Over the weekend, I was at a seminar given by Dr Alexander Elder, a world renowned trader and international bestselling author.
The first session on Saturday morning was held at Marina Bay Sands and was attended by a crowd of more than 800 people.
The session also included a market outlook segment given by Joshua Tan from Phillip Securities, and a brief introduction to warrants given by Henry Ng from Macquarie.
Dr Elder was given two hours to complete his presentation “To trade or not to trade”, which was supposed to be meant for beginners.
I wouldn’t call myself a beginner but I decided to be there anyway. I figured it was not often that I would be able to catch Dr Elder deliver a seminar. I happened to bump into an old friend from NUS days during the event, who was also far from a beginner. In fact, my friend is currently a full time investor and he’s only in his 30s!
The first question that Dr Elder posed was whether anyone could become a successful trader. He commented that those people who had addiction problems, or were very obsessed over every single cent, or were impulsive should not trade.
Trading by itself is not intellectually difficult. But once money is involved, it becomes emotionally very difficult. Whatever your weakness is, the market will find it and hit at it. If you are fearful, the market will make you afraid and if you are greedy, the market will exploit your greed.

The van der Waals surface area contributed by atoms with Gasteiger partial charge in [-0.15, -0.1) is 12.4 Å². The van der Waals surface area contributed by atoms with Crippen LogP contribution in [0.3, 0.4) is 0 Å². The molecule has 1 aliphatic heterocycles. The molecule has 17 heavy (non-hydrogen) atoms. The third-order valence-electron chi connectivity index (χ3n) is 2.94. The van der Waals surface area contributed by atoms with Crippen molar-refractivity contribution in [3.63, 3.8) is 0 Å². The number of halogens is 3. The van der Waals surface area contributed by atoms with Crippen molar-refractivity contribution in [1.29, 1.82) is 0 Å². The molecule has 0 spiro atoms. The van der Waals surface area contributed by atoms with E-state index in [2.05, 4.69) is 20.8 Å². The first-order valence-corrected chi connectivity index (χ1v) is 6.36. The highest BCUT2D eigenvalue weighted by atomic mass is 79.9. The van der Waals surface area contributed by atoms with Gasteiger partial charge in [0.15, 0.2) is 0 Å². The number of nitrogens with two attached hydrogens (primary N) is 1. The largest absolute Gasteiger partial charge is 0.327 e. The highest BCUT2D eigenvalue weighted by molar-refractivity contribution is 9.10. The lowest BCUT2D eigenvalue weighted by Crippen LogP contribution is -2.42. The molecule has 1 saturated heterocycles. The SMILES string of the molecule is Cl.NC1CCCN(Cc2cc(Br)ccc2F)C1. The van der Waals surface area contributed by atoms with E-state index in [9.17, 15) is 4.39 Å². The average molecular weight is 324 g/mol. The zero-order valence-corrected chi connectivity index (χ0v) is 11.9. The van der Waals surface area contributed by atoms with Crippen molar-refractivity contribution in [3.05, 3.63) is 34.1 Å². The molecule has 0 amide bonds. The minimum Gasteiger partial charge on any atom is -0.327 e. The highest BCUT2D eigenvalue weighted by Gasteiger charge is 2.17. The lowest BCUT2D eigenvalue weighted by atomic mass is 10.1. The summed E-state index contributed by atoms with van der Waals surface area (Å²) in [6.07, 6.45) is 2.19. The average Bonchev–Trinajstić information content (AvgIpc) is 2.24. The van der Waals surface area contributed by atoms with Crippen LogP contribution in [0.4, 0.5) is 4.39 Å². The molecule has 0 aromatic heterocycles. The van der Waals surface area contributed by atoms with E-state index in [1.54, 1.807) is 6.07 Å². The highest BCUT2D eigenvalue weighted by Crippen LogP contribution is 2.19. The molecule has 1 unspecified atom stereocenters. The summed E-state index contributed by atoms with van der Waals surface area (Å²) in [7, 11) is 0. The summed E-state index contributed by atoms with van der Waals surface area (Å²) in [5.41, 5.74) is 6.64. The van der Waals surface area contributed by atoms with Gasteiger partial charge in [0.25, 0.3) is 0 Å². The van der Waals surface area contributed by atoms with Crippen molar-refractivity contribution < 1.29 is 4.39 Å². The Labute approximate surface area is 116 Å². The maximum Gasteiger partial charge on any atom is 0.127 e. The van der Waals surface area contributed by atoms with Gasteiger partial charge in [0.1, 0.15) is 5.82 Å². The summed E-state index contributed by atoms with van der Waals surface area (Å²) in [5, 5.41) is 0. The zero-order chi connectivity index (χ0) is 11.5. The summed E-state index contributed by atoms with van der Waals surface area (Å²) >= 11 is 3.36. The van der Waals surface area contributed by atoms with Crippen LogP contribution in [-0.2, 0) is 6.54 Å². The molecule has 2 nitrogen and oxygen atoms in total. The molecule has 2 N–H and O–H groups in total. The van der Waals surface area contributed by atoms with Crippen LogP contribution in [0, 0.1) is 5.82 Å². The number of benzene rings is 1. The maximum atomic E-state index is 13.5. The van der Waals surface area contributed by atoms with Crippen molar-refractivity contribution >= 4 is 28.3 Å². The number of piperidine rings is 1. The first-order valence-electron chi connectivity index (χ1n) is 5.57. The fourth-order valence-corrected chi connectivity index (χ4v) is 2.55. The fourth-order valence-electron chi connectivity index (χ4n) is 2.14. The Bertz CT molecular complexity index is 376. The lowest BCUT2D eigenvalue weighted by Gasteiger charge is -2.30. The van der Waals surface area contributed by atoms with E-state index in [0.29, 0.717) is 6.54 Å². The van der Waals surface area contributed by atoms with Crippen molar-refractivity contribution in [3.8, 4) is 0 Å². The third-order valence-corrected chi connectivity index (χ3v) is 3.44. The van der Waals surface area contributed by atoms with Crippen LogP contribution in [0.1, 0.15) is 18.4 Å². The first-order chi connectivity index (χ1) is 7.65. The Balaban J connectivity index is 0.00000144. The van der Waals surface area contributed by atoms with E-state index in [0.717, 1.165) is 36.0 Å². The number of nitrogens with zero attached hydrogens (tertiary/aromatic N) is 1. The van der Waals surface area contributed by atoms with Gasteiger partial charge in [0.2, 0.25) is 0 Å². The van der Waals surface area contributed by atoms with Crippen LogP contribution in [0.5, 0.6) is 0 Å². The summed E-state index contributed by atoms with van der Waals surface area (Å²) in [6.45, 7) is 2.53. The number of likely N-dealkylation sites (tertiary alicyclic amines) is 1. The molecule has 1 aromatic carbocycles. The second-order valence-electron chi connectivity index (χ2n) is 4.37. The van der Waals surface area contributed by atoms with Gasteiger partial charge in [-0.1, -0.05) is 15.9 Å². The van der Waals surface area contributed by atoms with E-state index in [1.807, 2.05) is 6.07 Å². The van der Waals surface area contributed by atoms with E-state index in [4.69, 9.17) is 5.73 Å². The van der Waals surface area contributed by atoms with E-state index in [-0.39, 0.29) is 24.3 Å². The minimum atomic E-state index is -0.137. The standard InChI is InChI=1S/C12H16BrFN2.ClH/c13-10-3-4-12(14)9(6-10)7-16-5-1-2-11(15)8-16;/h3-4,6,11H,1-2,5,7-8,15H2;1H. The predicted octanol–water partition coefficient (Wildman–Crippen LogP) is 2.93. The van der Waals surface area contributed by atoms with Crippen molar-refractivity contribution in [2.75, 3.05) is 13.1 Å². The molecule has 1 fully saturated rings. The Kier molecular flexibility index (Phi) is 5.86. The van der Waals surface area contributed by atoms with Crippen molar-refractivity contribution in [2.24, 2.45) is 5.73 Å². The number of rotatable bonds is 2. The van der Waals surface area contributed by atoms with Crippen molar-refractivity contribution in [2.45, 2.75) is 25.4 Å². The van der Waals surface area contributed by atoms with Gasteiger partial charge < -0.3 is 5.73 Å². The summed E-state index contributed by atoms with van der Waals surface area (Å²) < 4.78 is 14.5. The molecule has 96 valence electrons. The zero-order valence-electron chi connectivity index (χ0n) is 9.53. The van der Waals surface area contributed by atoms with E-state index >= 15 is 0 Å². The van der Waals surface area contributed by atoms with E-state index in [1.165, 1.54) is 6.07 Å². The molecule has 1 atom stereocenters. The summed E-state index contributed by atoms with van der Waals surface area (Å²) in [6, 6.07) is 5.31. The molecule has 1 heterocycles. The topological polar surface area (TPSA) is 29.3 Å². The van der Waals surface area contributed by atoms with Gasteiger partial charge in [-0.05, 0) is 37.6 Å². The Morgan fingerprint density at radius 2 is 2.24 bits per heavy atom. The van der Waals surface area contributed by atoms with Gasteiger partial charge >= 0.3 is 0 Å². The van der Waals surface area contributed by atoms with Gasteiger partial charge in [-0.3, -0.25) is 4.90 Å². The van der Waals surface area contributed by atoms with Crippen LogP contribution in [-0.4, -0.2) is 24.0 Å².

It is better for someone new to trading to do it part-time while still keeping his or her day job. A beginner does not really need live data as he can trade using a longer time-frame. In fact, using live data should only be used by the professionals. Looking at live prices can induce impulsive trades, which is a bane to any traders.
Dr Elder then started showing some charts (he relies on technical analysis more than fundamental analysis) to give us a rough idea of some of his methods and thinking. As the information wasn’t presented in a linear fashion, I had a feeling some people in the audience could have gotten lost here.
Not to be confused by all the charts, one point he made that stood out was that the best trading decisions are usually negative decisions. ie deciding not to do anything. You might look at ten charts and eight of them do not trigger your buy or sell condition. In those instances, you should not do anything. You only act when your chart tells you to.
A lot of amateurs make the mistake of looking a chart, and then trying to decide whether to take a long or short position based on what they see. Often, doing nothing might be the best policy as you really only want to take trades that have a high probability of success.
Dr Elder ended his talk by answering some questions and giving a 1-minute recap of some important points in trading.
We then took the shuttle bus which bought us to DBS auditorium for the afternoon’s session.